But trust alone does not seem to work for Abhijit Banerjee, co-founder MIT-JPAL, who puts his faith in solid data. Armed with graphs and bar charts, Banerjee said that looking at philanthropy as an outsider provides an entirely new perspective. And intuition is really not good enough. Measurement is. “Donors need to be skeptical consumers,” he said, adding that they should always question the data that is presented to them. Else, “they will end up believing all kinds of stories”.
Having worked with several NGOs over the past 15 to 20 years, Banerjee said that there are many who have the passion and put in a lot of hard work, but all that work often proves to be utterly useless. This is why creative measurement of impact — by asking the right questions — at every level is crucial. According to him, we should decide what we value, and then measure it, not the other way round.
But asking the right questions, or any question for that matter, is not something our education system really encourages. In fact, as Ramji Raghavan, founder of Agastya Foundation, said, the traditional teaching methods give rise to what can be called “learned helplessness”. We are taught that things cannot be done. Curiosity is what led students of Agastya to bag awards at the national IRIS (Initiative for Research & Innovation in Science) awards.
“Two of my students were sitting beneath a tree on a hot afternoon. They wondered why it was cooler beneath a tree than standing out in the sun. This led them to ask if the leaves of different trees have different cooling capacities. This is how their IRIS project was born,” said Raghavan.
Shaheen Mistri, CEO, Teach for India, added to Banerjee’s concept of measurement by talking about the complexities involved in, say, measuring values and mindsets, and changes in these values and mindsets. Or measuring change in aspirations and ambitions.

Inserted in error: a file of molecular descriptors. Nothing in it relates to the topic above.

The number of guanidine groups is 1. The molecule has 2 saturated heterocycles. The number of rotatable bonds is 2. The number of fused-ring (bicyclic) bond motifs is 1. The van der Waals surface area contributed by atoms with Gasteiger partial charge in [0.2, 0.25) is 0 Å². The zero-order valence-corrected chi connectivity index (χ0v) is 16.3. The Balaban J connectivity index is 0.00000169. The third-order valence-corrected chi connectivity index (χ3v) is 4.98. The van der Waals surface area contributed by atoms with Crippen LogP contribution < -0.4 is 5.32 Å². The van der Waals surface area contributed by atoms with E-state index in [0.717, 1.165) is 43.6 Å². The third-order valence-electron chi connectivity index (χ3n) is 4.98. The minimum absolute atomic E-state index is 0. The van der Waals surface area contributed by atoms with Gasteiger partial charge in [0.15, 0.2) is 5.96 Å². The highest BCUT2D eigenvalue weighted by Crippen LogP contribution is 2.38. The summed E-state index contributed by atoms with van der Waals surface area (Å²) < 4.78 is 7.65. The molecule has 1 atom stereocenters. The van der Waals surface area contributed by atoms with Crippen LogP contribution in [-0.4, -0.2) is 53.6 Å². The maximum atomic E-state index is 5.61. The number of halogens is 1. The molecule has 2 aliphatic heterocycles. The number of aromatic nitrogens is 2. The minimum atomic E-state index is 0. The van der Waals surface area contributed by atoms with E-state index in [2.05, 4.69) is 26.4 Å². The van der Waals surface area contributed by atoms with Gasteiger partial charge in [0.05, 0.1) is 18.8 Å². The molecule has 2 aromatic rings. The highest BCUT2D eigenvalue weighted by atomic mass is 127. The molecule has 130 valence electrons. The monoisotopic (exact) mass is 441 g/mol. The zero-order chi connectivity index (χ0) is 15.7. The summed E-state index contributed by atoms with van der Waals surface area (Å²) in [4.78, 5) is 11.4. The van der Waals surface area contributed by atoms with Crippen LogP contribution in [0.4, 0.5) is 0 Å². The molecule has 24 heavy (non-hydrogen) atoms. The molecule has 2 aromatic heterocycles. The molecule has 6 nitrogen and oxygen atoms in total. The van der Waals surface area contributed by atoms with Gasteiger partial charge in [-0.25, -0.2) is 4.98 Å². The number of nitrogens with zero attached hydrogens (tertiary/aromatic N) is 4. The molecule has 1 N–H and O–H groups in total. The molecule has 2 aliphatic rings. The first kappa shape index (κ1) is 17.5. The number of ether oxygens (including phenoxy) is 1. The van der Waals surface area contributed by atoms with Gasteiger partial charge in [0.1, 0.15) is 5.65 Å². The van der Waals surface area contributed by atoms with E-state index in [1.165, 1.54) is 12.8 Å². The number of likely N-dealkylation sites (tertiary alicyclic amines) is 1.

Measuring the impact of social programmes was also the topic of a brief panel discussion, which included Abhijit Banerjee, Indrajit Gupta (editor, Forbes India), Venkat Krishnan of GiveIndia, Rakesh Jhunjhunwala and Stan Thekaekara (founder, Ashwini).
After all the talk on education — I could not help wondering why all the speakers of the evening were selected from the education sector and not a wider array of fields — it was refreshing to hear Thekaekara speak of land distribution among the rural poor and adivasis. Poverty is not always a number, as the government tends to make it, he said. It is more of a lived experience. And measurements, though necessary, may not always be able to tell the full story.
Summing up the different approaches that organisations are taking — for instance, Premji is improving upon the current infrastructure, while the Mittals are creating something entirely new — Gupta said that eventually there will be a merging of all the different paths and approaches.
Donors, he added, are also taking the venture capitalist approach to funding social initiatives.
At one point, however, the panel discussion, with its diverse and interesting viewpoints, faced the threat of being high-jacked by a disagreement between an increasingly emotional Jhunjhunwala and a stoic Banerjee over the quantitative and qualitative nature of measurements.